Sentimental novel definition origin characteristics works

Sentimental novel

We explain what the sentimental novel is, its historical origin, characteristics, works, and representatives. Here we will provide you the definition of Sentimental novel.

The sentimental novel is a literary genre that became popular in Europe in the late 18th century. This style arose, in part, as a reaction to the austerity and rationalism of the neoclassical period.

In this fictional genre, the story is done in the first person, in a plaintive tone and with a rhetorical style. It relates the effects of love passion in a loving couple subjected to a courtly (platonic) love.

Often times, the couple is forced to defend their honor. Occasionally during the process they are assisted by a third party. In the end, the loving couple fails in their attempt to be together because they cannot overcome the pitfalls.

The sentimental novel explored human feelings and human relationships. Similarly, it served to raise hot social issues such as injustice or arranged marriages.

Novelists often poked fun at social institutions and hypocrisy. In contrast, love was seen as a natural feeling and as a social force for change that commanded universal respect.

Likewise, the sentimental novel proclaimed that benevolence was an innate human feeling and that the central elements of all morality are feelings of sympathy and sensitivity.

Historical origin of the sentimental novel

Although the sentimental novel was a movement developed in the 18th century, many of its characteristics can be observed in the literature of the 15th century . Some of his features are present in chivalric books.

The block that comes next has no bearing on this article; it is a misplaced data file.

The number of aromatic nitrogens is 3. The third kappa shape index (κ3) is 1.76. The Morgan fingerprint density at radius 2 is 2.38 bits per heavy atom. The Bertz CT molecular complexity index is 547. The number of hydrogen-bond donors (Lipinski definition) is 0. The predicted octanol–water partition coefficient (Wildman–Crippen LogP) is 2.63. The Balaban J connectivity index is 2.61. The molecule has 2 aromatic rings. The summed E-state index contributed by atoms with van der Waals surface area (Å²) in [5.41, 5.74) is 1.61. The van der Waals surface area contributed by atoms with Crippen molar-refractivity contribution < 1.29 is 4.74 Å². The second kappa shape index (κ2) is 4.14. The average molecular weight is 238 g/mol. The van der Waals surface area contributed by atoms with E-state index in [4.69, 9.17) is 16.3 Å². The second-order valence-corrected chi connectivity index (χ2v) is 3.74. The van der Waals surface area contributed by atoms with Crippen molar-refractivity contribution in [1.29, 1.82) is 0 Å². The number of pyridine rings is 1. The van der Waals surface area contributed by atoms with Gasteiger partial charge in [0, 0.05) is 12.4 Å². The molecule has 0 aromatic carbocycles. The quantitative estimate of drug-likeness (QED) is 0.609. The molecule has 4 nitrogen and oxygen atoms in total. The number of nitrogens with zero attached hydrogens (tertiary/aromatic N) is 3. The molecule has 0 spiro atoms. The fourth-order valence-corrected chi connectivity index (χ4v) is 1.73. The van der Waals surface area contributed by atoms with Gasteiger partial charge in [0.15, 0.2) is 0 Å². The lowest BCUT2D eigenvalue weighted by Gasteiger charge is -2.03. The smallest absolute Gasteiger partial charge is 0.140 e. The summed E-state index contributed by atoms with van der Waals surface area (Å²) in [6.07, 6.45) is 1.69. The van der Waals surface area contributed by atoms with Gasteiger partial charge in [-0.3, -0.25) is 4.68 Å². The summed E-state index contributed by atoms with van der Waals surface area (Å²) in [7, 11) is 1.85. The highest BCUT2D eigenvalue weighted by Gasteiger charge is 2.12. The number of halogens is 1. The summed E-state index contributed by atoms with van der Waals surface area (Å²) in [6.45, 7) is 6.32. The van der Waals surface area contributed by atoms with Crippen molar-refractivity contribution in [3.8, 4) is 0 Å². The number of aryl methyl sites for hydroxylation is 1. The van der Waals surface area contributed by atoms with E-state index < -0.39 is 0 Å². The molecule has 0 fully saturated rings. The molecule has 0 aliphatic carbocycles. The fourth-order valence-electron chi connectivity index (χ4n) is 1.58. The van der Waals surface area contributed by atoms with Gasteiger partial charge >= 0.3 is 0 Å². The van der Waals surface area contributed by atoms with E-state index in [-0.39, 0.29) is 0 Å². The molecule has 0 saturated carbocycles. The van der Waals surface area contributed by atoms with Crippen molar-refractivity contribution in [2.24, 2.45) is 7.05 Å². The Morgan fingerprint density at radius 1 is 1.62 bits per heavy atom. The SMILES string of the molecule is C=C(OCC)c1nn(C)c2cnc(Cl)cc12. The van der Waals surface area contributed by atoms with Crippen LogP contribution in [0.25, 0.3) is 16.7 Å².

In this way, the peculiarities of chivalric love are reproduced with some variations in the sentimental genre. In the first, the victim of love is a brave gentleman; in the second he is a courtly gentleman.

The woman who is the object of love, in both cases, is a paragon of human virtues. The plot presents situations of permanent threat to the love relationship. Sometimes the endings are tragic and hazardous.

In the 18th century , feeling and emotions became the central motif of creative writing, especially in Great Britain and, to a lesser extent, in France and Germany.

The cult of sensitivity, which took place roughly between the 1940s and 70s of the 17th century, was a cultural movement dedicated to displays of emotions and virtues that demanded tears.

Among others, its rise is due to a growing hegemony of bourgeois cultural values , a decline in England of aristocratic court culture, and the separation of the public and private spheres.

In addition, around this time the appreciation of the domestic and family began, and there was an increase in leisure time due to the advances of the Industrial Revolution .

Characteristics of the sentimental novel

The game of emotions

The sentimental novel was based on the emotional response of both the readers and the characters. It featured scenes of anguish and tenderness, with a plot arranged to advance both emotions and actions.

In this way, the fine feeling was valued, showing the characters as a model of refined and sensitive emotional effect.

Popular entertainment

The sentimental novel was groundbreaking because it drew an unprecedented audience to literature. Its readership was not only numerically large, it was made up of women and men.

This audience was made up of an intermediate social class between the nobility and manual workers. This social level, baptized as the middle level, conceived reading novels as a variety of entertainment.

New auditoriums

With a focus on youth, the sentimental novel incorporated a social group that had hitherto been marginalized from literary productions.